Don’t treat the jobless as criminals

I refer to the editorial “Handle the jobless with compassion; not with lathis” (Sept 16). When Members of Parliament pass a Bill hiking their pay and perks, there is no single voice to raise concern. And when they create unruly scenes in Parliament and disrupt the proceedings, no action is taken against them because of the immunity they enjoy.

What was the fault of the agitating jobless? They just wanted an ear to listen to their grievances and a shoulder to cry. Being jobless is not a crime in itself. But treatment like lathi blows, water cannons and tear gas shells make it so. As the editorial rightly says, the jobless were not hardcore criminals. But if such inhumanly treatment is meted out to them, they could be turned into criminals.

As far as the teachers employed in public schools are concerned, it is well known that they are lowly paid and the most harassed lot. They get a paltry sum of Rs 2,000 or even less. Is it enough to make both ends meet vis-à-vis the high cost of loving?


It is the responsibility of the government to work for the welfare of the people. It is the duty of the government to create proper job avenues for the qualified people. If the government fails in this endeavour, it has no moral right to be in power.

VIJAY DHIMAN, Lecturer in Physics, GSSS, Bankhandi, Kangra

Justice in instalments

It took 13 years for the court to decide about the involvement of suspected terrorists in the Mumbai blast case. Our juridical system has to admit one point — the criminal justice system needs reforms.

Justice Pramod Kumar will take several weeks to pronounce judgement on the 123 people charged with perpetrating a terrorist act that killed 200 people on March 12, 1993, and destroyed the lives of those they left behind. The accused should have been punished 10 years ago. Rather several of the main accused continue to live happily in Karachi and Dubai only due to an ineffective judicial system.

Most courts are housed in buildings which are totally unsafe. The minimum requirement is a clean courtroom. We must do away with the system of writing detailed judgements. Judges should be asked to use computers to save time and energy.

Judges should be paid handsomely. An advocate makes more money in one court appearance as compared to a month’s salary of a judge. Last but not the least, the vacancies in the courts must be filled without any delay. Lakhs of cases are pending in courts due to the shortage of judges.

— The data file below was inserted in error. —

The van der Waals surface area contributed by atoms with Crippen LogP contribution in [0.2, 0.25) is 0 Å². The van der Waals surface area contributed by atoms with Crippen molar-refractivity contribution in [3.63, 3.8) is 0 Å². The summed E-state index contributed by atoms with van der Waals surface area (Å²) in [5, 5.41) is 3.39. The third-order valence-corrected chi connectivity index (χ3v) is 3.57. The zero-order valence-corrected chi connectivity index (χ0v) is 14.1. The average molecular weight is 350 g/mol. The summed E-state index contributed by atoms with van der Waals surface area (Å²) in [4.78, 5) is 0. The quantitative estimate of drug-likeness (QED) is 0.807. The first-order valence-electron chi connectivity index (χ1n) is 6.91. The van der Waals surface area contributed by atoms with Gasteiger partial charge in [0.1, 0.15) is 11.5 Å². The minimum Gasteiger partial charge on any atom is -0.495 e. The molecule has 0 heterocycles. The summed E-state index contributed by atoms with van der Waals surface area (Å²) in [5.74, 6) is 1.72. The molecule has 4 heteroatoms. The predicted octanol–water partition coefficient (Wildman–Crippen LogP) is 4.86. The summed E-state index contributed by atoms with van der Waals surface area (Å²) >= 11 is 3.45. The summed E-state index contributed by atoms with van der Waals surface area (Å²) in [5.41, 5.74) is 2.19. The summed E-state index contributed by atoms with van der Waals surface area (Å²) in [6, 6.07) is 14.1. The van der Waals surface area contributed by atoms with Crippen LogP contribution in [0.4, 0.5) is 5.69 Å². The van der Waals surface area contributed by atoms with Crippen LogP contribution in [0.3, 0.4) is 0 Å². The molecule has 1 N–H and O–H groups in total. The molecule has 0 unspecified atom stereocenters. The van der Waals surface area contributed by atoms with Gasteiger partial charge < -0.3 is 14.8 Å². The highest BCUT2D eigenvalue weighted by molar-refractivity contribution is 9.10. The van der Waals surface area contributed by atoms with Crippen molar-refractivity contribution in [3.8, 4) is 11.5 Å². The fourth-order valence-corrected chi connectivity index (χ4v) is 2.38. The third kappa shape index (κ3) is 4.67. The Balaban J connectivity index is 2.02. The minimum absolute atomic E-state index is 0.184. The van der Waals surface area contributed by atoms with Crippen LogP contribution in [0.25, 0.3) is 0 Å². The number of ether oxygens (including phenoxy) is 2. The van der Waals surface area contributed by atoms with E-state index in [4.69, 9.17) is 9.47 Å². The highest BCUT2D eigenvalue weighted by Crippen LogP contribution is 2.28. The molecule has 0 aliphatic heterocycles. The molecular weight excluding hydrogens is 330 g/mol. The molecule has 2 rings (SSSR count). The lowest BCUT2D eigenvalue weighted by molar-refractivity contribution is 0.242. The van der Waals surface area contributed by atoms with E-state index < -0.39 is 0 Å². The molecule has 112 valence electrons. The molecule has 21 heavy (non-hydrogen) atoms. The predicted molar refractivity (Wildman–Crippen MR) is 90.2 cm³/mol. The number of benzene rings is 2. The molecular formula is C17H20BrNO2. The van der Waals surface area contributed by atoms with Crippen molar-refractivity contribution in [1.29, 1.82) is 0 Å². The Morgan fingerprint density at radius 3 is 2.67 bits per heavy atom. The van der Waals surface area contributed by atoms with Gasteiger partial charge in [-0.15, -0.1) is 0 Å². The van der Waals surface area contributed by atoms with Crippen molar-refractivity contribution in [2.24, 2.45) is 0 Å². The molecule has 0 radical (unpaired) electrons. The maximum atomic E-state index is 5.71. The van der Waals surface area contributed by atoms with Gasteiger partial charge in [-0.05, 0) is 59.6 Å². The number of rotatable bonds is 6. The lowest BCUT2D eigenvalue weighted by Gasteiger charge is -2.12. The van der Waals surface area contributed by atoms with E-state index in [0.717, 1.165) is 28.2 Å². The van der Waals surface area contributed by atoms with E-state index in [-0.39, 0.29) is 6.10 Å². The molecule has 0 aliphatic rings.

Dr NARESH RAJ, Patiala

Onus on govt too

If Punjab’s Education Department has initiated action against some school teachers on account of poor results in the board examinations, it is just. But the fault does not lie with teachers alone. The onus of falling standards in government schools has to be shared by the government also which puts teachers on odd tasks not remotely related with their exclusive duty of teaching.

Teachers have been protesting against this system for long, but in vain. Consequently, the teachers are kept away from classroom teaching for months. The classes go unattended, courses are not finished well in time and the tension to finish them in a hurry towards the last leg of the session makes matters worse.

Posts lying vacant on account of death and retirement have not been filled. The burden of the increased workload disturbs the balance and affects the system. Apparently, schools which have not shown good results could not get a chance to help the students adopt malpractice and unfair means in the examination. This is a very common phenomenon in most educational institutions including the ones with the suffix of “Model”.

C.L. ARORA, Ferozepore City

Debate on hanging

Is hanging the ultimate result of all crimes? While capital punishment must be given only in rarest of the rare cases, life imprisonment should be given to all those found
guilty of murder.

Serial killers must be hanged because it is their psychology that makes them doing so. If they are given life imprisonment, then after their release from jail, they will again commit crime. Life imprisonment will help a criminal to improve and reform himself. A criminal is also a human and he must be given one more chance.

RUCHI SHARMA, DAV Centenary Public School, Una



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